Valle: The interviewing officer determines competency based on a DHS-issued Policy Memo in January 2017 through the USCIS regarding the “Role and Use of Interpreters in Domestic Field Office Interviews.” It is determined during the progress of the interview itself, not beforehand, via observation and monitoring. In the interpreting and translating community, normally, competency should be determined before the task is performed. This practice, of evaluating during the interview, leaves the asylum applicant vulnerable to the interpreter’s (regardless of professional status) “incompetence.”

Kamenjarin: Are there other ways that interpreting for asylum interviews is different from any other interpreting assignment?

Valle: The participation of a monitor via the speakerphone may be jarring to seasoned professionals who have not participated in the asylum interview.

Kamenjarin: What will you discuss in your presentation? Who would get the most out of it?

Valle: My presentation will focus exclusively on the asylum applicant’s interpreter. The USCIS office admits volunteer as well as professional interpreters for the asylum applicant. I believe that community volunteers as well as seasoned professionals who have not experienced the asylum interview setting will benefit from my presentation.

Kamenjarin: Thanks so much for speaking with us on this issue.

Want to learn more about interpreting in these special circumstances? Join us on June 22 for this workshop. Details are available on our Facebook event page. The event is FREE for ATISDA members, who just need to email Yolanda Secos at by Thursday, June 20 to secure a spot.


Artemisa Valle


Artemisa Valle completed the SDSU Translation and Interpretation Professional Certificate (Spanish/English) from the University of California, San Diego, Extension, in the fall of 2010. Previously, she had also completed, at UCSD Extension, the ABA Approved Professional Certificate in Paralegal Studies (2006). She has pursued her career through her work as Coordinator of the Volunteer Interpreters and Translators Program at Casa Cornelia Law Center since the summer of 2010. At this San Diego firm, she recruits, trains, and mentors community volunteers (all levels of experience and skill in the T/I profession) who assist with the attorney/client communication. Prior experience includes extensive work as an Information Systems Management professional in the insurance and banking industries. Artemisa currently lives with her husband in the 4S Ranch community of San Diego. She is a translator with a current focus on legal documents of all types. Independent translation experience includes, among others, Airline luggage handlers’ procedures manual, Commercial license drivers’ manual, Income tax declarations, and marketing materials. Her personal interests include future opportunities working on literary translations and presenting at an ATA Conference.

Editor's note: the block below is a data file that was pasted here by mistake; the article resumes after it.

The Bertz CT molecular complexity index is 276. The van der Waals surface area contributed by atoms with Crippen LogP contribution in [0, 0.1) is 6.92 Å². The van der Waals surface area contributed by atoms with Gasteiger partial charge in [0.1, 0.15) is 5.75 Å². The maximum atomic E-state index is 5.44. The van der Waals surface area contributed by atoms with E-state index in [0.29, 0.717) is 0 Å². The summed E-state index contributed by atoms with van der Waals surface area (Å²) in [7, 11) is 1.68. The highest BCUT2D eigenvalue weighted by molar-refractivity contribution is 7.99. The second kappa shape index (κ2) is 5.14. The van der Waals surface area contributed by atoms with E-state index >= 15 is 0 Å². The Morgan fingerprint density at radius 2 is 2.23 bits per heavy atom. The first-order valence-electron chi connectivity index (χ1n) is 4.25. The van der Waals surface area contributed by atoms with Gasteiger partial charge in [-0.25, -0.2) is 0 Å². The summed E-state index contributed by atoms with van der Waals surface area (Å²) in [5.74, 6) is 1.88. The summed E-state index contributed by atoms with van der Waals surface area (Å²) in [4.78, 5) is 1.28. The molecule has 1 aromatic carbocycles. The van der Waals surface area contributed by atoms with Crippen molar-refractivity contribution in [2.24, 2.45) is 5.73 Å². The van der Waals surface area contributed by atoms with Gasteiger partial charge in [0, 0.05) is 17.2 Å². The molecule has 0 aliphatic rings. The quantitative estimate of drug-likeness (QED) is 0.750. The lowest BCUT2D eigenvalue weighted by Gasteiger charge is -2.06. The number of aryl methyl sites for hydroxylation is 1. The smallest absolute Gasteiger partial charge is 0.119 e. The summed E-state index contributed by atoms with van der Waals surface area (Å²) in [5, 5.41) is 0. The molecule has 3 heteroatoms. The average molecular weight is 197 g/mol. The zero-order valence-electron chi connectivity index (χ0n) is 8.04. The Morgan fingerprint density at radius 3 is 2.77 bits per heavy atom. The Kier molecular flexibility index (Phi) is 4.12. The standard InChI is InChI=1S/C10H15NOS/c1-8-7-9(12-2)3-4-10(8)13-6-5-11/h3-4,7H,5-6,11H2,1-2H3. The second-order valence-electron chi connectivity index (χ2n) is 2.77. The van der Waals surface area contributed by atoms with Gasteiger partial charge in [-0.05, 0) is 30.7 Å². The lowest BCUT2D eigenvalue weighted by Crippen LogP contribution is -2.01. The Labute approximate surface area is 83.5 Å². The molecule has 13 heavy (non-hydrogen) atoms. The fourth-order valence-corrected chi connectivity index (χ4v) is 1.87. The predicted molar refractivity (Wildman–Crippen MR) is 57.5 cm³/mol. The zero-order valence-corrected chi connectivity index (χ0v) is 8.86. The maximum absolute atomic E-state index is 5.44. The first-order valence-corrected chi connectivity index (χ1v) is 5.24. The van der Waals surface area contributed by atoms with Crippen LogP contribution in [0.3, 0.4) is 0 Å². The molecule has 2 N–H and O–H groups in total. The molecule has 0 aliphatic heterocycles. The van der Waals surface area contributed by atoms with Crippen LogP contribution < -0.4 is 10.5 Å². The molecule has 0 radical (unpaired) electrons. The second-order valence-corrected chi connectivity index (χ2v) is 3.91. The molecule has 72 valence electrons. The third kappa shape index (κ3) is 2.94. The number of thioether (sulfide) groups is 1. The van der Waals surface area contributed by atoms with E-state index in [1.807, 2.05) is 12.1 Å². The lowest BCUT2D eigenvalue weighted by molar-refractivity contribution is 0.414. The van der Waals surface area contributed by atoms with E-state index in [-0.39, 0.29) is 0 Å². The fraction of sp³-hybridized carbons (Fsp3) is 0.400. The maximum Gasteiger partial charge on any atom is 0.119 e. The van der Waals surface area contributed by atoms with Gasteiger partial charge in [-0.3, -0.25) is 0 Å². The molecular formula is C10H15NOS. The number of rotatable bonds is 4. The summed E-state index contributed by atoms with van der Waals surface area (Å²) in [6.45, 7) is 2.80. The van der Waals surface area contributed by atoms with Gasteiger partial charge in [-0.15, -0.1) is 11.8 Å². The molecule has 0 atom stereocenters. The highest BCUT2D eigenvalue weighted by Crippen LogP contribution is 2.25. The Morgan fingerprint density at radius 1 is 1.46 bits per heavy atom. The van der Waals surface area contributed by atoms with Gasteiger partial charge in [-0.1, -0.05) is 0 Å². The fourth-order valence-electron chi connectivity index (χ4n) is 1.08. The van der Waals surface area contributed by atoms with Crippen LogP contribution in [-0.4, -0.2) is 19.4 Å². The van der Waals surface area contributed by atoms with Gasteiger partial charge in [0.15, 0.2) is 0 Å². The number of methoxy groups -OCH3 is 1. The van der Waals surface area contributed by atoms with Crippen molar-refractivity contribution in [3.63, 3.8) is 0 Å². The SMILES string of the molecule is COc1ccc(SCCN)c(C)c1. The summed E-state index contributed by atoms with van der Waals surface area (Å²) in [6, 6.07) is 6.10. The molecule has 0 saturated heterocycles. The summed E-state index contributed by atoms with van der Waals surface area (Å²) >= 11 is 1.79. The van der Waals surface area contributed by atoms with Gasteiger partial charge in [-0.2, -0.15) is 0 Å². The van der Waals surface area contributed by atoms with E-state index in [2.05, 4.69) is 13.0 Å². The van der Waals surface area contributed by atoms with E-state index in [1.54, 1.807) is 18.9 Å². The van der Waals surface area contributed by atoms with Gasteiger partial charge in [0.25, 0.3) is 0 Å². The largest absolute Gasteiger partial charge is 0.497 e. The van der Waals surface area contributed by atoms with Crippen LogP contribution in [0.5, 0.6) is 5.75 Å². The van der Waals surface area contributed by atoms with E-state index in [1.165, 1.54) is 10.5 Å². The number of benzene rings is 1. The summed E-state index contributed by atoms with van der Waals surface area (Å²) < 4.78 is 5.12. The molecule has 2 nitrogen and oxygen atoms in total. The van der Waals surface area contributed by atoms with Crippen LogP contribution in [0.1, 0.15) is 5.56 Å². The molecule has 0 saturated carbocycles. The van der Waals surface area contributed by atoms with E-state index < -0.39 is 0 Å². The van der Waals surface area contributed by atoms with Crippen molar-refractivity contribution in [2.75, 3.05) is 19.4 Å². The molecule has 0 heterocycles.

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Comic-Con International 2017: The T&I Connection


For Comic-Con 2017 this year, ATISDA sent an elite group of undercover heroes (translators and interpreters by day) to prepare a top-secret dispatch on all the goings-on in San Diego for the international event. Here is the report they filed back at HQ:

Two years ago, our ATISDA undercover superheroes brought you the scoop on how many professional T&I opportunities you could find at San Diego Comic-Con (SDCC) International. If you missed it, you can read it here. Since that blog post, many of you have shared with us your successful stories working as translators and copywriters and with localizing materials for the gaming and entertainment industry. Last year, one of our ATISDA members was hired to interpret for a comic artist during SDCC, which required both simultaneous and consecutive interpreting skills. In addition to that, some of our members were able to learn how to create fictional languages at the CFI Annual Conference held in Los Angeles last October from none other than the brilliant David J. Peterson, who is the creator of several fictional languages featured in TV shows and movies, including Valyrian from HBO’s Game of Thrones.


After reading all that, you can imagine how excited our undercover heroes were to visit this year’s SDCC. Well, their excitement came to an end when the first translated signs they were able to find, located outside the Mattel Vault, were poorly translated. If you look at the translated sign shown below, you will realize that just having a fresh pair of qualified eyes to proofread and edit the text would have taken this translation from bad to excellent. Why wasn’t a professional hired to do that job? Because it is up to us, translators and interpreters, to educate the clients. An easy way to get the message across is by sharing the publications Translation and Interpreting: Getting it Right available on the American Translators Association (ATA) website. If we all try to educate at least one new client this year, it will make a big difference and we will not find so many of these mediocre translations at international events like Comic-Con. Will you help us? May the force be with us!